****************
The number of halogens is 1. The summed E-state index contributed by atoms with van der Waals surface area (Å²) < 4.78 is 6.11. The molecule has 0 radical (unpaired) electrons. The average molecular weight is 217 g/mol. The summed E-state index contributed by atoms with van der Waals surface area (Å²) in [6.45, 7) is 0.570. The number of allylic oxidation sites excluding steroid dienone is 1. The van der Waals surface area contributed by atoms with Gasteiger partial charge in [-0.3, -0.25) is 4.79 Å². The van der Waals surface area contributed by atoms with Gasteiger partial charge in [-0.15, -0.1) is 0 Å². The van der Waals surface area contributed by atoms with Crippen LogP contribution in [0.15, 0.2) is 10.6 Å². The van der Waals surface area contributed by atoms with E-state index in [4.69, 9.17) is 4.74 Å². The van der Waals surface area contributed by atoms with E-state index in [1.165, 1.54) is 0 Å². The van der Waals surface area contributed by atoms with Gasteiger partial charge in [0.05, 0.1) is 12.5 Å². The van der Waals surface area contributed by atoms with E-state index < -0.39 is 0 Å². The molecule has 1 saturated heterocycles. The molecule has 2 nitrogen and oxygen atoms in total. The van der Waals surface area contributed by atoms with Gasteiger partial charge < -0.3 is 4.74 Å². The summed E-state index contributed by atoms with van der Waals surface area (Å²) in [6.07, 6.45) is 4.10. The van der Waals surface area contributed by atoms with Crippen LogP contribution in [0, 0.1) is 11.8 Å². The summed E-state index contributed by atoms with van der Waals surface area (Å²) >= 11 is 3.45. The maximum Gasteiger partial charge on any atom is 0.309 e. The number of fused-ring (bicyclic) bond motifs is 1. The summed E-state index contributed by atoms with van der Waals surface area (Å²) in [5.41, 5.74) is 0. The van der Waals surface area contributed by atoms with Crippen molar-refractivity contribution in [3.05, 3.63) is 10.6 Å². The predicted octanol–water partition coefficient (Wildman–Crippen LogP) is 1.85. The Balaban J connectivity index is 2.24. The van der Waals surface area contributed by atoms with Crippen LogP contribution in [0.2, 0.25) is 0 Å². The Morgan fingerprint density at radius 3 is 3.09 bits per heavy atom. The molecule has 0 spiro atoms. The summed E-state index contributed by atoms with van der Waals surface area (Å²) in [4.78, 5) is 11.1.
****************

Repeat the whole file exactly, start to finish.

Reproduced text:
The number of halogens is 1. The summed E-state index contributed by atoms with van der Waals surface area (Å²) < 4.78 is 6.11. The molecule has 0 radical (unpaired) electrons. The average molecular weight is 217 g/mol. The summed E-state index contributed by atoms with van der Waals surface area (Å²) in [6.45, 7) is 0.570. The number of allylic oxidation sites excluding steroid dienone is 1. The van der Waals surface area contributed by atoms with Gasteiger partial charge in [-0.3, -0.25) is 4.79 Å². The van der Waals surface area contributed by atoms with Gasteiger partial charge in [-0.15, -0.1) is 0 Å². The van der Waals surface area contributed by atoms with Crippen LogP contribution in [0.15, 0.2) is 10.6 Å². The van der Waals surface area contributed by atoms with E-state index in [4.69, 9.17) is 4.74 Å². The van der Waals surface area contributed by atoms with E-state index in [1.165, 1.54) is 0 Å². The van der Waals surface area contributed by atoms with Gasteiger partial charge in [0.05, 0.1) is 12.5 Å². The van der Waals surface area contributed by atoms with E-state index < -0.39 is 0 Å². The molecule has 1 saturated heterocycles. The molecule has 2 nitrogen and oxygen atoms in total. The van der Waals surface area contributed by atoms with Gasteiger partial charge < -0.3 is 4.74 Å². The summed E-state index contributed by atoms with van der Waals surface area (Å²) in [6.07, 6.45) is 4.10. The van der Waals surface area contributed by atoms with Crippen LogP contribution in [0, 0.1) is 11.8 Å². The summed E-state index contributed by atoms with van der Waals surface area (Å²) >= 11 is 3.45. The maximum Gasteiger partial charge on any atom is 0.309 e. The number of fused-ring (bicyclic) bond motifs is 1. The summed E-state index contributed by atoms with van der Waals surface area (Å²) in [5.41, 5.74) is 0. The van der Waals surface area contributed by atoms with Crippen molar-refractivity contribution in [3.05, 3.63) is 10.6 Å². The predicted octanol–water partition coefficient (Wildman–Crippen LogP) is 1.85. The Balaban J connectivity index is 2.24. The van der Waals surface area contributed by atoms with Crippen LogP contribution in [0.2, 0.25) is 0 Å². The Morgan fingerprint density at radius 3 is 3.09 bits per heavy atom. The molecule has 0 spiro atoms. The summed E-state index contributed by atoms with van der Waals surface area (Å²) in [4.78, 5) is 11.1.